Leslie joined the Royal Welch Fusiliers and wore the Fusilier “pigtail” on the rear of his jacket lapel, regimental regalia dating back to the Indian Mutiny.

While serving in Kent, Leslie was injured and admitted to hospital where he met Ellen Elizabeth, an 18 years old nurse, who was to become his bride. Percy Bradford, sister Gwen’s husband, travelled to Kent with Leslie’s father to witness the ceremony. During her visits to Westwood Ellen Elizabeth became known as “Betty” to the family. Sadly in only nine short months Betty was to be widowed. Sister Vera kept in touch with Betty for many years after Leslie’s death and later, Betty married Leslie’s senior officer who, having served with Leslie, was able to provide both Betty and the Manders family with more information concerning Leslie’s death.

During August 1944, Leslie was fatally wounded and died on 30th August 1944 whilst involved in the assault on Caen, France just after the Normandy Landings. He was killed during the allied bombing of a massive German stronghold at Caen and is buried in the Banneville-la-Campagne Cemetery, Calvados, France which is a village in Normandy between Caen and Pont I’Évêque. The cemetery, for the most part, contains graves of those killed during the fighting which started in the second week of July 1944, when Caen was captured, to the last week in August 1944, when the Falaise Gap had been closed and the Allied Forces were preparing their advance towards the Seine.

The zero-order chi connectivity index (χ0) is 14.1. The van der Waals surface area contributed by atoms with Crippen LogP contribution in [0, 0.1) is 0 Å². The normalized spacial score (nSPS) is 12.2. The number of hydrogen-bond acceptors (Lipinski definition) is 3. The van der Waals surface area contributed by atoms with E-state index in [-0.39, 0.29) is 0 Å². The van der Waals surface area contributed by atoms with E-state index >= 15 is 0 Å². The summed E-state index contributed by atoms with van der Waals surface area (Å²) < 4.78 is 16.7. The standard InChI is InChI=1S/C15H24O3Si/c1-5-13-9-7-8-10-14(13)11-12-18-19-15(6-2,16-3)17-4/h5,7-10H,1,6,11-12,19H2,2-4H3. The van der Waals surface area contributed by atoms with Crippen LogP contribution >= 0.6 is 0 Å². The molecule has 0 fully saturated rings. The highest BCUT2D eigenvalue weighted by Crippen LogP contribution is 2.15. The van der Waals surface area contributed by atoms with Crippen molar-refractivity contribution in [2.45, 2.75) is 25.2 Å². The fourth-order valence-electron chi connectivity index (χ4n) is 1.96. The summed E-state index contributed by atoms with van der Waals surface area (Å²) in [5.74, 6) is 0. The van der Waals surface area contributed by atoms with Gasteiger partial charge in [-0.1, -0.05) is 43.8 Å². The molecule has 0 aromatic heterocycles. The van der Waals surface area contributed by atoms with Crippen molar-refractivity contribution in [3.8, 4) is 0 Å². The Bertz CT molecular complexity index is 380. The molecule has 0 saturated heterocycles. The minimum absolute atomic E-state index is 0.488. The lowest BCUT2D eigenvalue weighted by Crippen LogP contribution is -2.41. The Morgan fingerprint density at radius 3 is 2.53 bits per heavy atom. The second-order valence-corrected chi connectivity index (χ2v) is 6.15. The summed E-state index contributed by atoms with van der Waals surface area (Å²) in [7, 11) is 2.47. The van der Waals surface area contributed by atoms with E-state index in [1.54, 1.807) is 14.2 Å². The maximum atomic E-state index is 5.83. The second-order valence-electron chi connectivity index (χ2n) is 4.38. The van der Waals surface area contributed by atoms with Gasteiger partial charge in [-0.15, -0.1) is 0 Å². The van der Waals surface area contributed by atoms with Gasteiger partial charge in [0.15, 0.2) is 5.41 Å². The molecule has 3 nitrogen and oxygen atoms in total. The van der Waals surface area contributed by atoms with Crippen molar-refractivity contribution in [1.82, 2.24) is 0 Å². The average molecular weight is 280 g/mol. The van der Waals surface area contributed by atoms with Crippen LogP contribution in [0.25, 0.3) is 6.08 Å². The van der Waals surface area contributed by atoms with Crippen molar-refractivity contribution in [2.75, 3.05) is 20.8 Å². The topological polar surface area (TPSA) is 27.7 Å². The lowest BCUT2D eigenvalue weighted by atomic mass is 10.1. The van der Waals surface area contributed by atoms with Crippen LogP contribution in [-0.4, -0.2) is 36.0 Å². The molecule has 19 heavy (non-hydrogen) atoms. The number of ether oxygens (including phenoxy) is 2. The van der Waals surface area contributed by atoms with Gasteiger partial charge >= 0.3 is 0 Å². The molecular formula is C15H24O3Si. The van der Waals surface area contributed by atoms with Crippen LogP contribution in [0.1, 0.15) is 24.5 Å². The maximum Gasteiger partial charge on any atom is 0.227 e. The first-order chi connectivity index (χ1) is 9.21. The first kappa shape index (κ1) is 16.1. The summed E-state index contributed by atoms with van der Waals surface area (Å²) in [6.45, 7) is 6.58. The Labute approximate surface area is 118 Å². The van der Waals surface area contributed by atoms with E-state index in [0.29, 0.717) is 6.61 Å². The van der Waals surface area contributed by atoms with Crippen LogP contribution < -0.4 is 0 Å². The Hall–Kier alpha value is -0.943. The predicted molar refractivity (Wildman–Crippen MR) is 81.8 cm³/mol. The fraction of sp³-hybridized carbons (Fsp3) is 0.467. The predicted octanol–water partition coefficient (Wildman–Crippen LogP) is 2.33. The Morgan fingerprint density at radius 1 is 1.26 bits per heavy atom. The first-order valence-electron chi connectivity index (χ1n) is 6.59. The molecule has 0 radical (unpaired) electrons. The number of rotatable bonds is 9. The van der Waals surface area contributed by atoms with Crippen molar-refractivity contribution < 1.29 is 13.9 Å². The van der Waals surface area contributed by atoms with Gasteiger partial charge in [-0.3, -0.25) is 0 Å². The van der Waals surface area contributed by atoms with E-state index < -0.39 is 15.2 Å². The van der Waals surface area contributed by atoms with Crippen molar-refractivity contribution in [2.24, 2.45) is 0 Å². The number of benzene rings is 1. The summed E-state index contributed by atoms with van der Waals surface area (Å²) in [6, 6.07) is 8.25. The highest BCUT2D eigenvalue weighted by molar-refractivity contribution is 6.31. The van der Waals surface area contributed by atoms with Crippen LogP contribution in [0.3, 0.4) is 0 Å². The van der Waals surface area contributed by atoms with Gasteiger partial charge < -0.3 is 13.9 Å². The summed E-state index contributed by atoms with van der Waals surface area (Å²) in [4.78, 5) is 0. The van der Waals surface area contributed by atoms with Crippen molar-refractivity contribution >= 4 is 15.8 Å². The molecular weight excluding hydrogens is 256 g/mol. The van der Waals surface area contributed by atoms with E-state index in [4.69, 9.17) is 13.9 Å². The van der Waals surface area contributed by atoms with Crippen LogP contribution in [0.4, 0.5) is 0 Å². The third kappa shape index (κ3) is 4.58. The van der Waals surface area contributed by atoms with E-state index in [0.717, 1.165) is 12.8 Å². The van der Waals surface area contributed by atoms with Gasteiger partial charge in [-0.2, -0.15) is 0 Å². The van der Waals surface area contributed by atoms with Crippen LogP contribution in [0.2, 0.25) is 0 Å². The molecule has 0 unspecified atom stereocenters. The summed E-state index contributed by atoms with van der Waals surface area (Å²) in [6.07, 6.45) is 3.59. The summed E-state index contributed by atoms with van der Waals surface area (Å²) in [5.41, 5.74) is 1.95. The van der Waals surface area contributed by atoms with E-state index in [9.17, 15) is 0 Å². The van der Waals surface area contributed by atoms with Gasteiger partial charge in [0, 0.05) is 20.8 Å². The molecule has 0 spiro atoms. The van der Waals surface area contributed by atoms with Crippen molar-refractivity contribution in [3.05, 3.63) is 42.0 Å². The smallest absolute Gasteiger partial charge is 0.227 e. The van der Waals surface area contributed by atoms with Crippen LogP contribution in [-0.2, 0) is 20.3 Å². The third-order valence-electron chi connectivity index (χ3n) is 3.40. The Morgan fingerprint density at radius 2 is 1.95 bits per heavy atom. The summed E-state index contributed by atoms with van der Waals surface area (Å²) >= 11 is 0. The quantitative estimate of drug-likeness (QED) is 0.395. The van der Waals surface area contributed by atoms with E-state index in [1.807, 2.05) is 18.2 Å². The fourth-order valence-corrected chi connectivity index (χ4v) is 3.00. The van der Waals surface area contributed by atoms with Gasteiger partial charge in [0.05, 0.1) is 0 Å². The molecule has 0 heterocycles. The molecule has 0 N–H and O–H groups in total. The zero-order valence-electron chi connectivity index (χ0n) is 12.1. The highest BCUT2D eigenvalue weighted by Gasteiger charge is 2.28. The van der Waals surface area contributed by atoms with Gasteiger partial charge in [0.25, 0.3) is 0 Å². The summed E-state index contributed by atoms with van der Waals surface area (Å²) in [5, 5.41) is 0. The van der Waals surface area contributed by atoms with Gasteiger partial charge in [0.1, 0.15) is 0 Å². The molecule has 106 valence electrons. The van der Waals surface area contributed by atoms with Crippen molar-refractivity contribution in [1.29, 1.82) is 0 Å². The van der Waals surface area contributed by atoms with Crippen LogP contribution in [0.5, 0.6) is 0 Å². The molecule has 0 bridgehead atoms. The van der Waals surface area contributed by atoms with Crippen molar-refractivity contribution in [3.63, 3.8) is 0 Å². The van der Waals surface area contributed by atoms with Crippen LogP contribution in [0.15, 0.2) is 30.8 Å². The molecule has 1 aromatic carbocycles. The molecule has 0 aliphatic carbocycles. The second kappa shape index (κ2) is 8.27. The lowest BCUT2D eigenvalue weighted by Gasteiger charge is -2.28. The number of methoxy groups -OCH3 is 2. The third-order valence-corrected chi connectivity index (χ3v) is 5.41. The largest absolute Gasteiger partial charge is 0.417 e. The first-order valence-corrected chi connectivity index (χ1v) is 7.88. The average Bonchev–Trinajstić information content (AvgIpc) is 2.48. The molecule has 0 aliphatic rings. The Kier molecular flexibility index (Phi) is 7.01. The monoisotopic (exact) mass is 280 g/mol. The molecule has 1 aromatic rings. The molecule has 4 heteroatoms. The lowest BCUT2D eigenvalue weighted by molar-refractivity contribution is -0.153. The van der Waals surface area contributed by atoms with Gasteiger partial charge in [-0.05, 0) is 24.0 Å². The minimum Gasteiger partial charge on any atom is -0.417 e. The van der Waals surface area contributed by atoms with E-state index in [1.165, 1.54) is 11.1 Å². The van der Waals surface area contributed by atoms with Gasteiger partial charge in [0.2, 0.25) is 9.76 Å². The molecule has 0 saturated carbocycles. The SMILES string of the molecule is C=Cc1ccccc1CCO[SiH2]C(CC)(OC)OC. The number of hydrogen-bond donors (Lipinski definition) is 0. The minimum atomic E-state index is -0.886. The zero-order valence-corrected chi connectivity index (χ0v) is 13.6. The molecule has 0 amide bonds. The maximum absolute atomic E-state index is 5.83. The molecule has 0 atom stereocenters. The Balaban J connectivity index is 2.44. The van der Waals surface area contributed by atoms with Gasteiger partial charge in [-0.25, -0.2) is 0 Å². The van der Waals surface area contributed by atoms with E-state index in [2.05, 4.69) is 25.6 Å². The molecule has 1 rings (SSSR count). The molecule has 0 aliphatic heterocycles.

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He is remembered by his youngest brother Barrie with affection and he describes Leslie as a ‘second father’. Barrie remembers Leslie as a cheerful young soldier coming home on leave with his kit bag, rifle and blank ammunition.

By now Vera and her husband Joe Bullock had a 3 year old son, Derek, who was so intrigued by his Uncle ‘Tom’s ’ firearm, bothered and bothered Leslie until he was driven to pointing his rifle up into the staircase of their home and letting off a volley. Needless to say, neither Derek nor the dog approached the rifle again!

Leslie’s younger brother, Charlie, served as a cook and fortunately survived the war. Whilst at home on leave Charlie was eager to share his army catering tips with his mother. When at home on one occasion he offered to make doughnuts for the family. His mother was incredulous: how could doughnuts be made without all the right ingredients? She had a working family and two evacuees to feed on wartime rations. Charlie was happy to demonstrate and showed how bacon rind could be rendered down to provide enough fat to fry doughnuts. They say an army marches on its stomach and no doubt Charlie kept his fellow servicemen amply and wholly nourished.
Charlie met Phyllis Traunter while stationed at Leicester and later married. They settled in the village of Lutterworth which was then part of Warwickshire, finding employment at the British Thomson Houston Company, manufactures of electrical components.

Brother Eric also thankfully returned after serving as ground crew in the Royal Air Force. During the war he had met and married Vera Burnham from Somercotes. He returned to farming for a while then went to work as a truck driver at the James Oakes pipe works at Jacksdale until he was forced to retire due to ill health. They became proprietors of a boarding house off Bloomfield Road in Blackpool.

Leslie’s two younger sisters Doreen and Iris became machinists in local textile factories. Brothers Steve, Bert, Jack and Barrie were all employed as underground workers at New Selston and Pye Hill collieries.

MANDERS T L (Resized)